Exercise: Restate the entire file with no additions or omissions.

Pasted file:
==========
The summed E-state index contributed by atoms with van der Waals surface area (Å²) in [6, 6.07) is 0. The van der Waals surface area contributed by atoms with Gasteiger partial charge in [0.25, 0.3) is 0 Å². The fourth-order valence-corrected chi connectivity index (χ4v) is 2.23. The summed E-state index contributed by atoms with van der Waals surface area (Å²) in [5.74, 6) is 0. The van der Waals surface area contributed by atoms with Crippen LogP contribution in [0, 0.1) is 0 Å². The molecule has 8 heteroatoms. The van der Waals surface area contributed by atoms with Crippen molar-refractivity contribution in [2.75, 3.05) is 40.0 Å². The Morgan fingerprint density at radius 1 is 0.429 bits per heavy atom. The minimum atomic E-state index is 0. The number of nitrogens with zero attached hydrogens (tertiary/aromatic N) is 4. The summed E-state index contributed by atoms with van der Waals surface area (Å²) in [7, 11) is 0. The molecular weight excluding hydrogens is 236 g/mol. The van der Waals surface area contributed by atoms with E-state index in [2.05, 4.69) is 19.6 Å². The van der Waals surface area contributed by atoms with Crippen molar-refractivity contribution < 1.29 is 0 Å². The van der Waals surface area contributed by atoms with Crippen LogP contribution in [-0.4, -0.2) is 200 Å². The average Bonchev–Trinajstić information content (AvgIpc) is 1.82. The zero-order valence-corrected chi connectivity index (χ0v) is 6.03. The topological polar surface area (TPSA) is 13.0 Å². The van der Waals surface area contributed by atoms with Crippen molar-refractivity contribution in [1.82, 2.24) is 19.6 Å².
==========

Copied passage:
The summed E-state index contributed by atoms with van der Waals surface area (Å²) in [6, 6.07) is 0. The van der Waals surface area contributed by atoms with Gasteiger partial charge in [0.25, 0.3) is 0 Å². The fourth-order valence-corrected chi connectivity index (χ4v) is 2.23. The summed E-state index contributed by atoms with van der Waals surface area (Å²) in [5.74, 6) is 0. The van der Waals surface area contributed by atoms with Crippen LogP contribution in [0, 0.1) is 0 Å². The molecule has 8 heteroatoms. The van der Waals surface area contributed by atoms with Crippen molar-refractivity contribution in [2.75, 3.05) is 40.0 Å². The Morgan fingerprint density at radius 1 is 0.429 bits per heavy atom. The minimum atomic E-state index is 0. The number of nitrogens with zero attached hydrogens (tertiary/aromatic N) is 4. The summed E-state index contributed by atoms with van der Waals surface area (Å²) in [7, 11) is 0. The molecular weight excluding hydrogens is 236 g/mol. The van der Waals surface area contributed by atoms with E-state index in [2.05, 4.69) is 19.6 Å². The van der Waals surface area contributed by atoms with Crippen molar-refractivity contribution < 1.29 is 0 Å². The van der Waals surface area contributed by atoms with Crippen LogP contribution in [-0.4, -0.2) is 200 Å². The average Bonchev–Trinajstić information content (AvgIpc) is 1.82. The zero-order valence-corrected chi connectivity index (χ0v) is 6.03. The topological polar surface area (TPSA) is 13.0 Å². The van der Waals surface area contributed by atoms with Crippen molar-refractivity contribution in [1.82, 2.24) is 19.6 Å².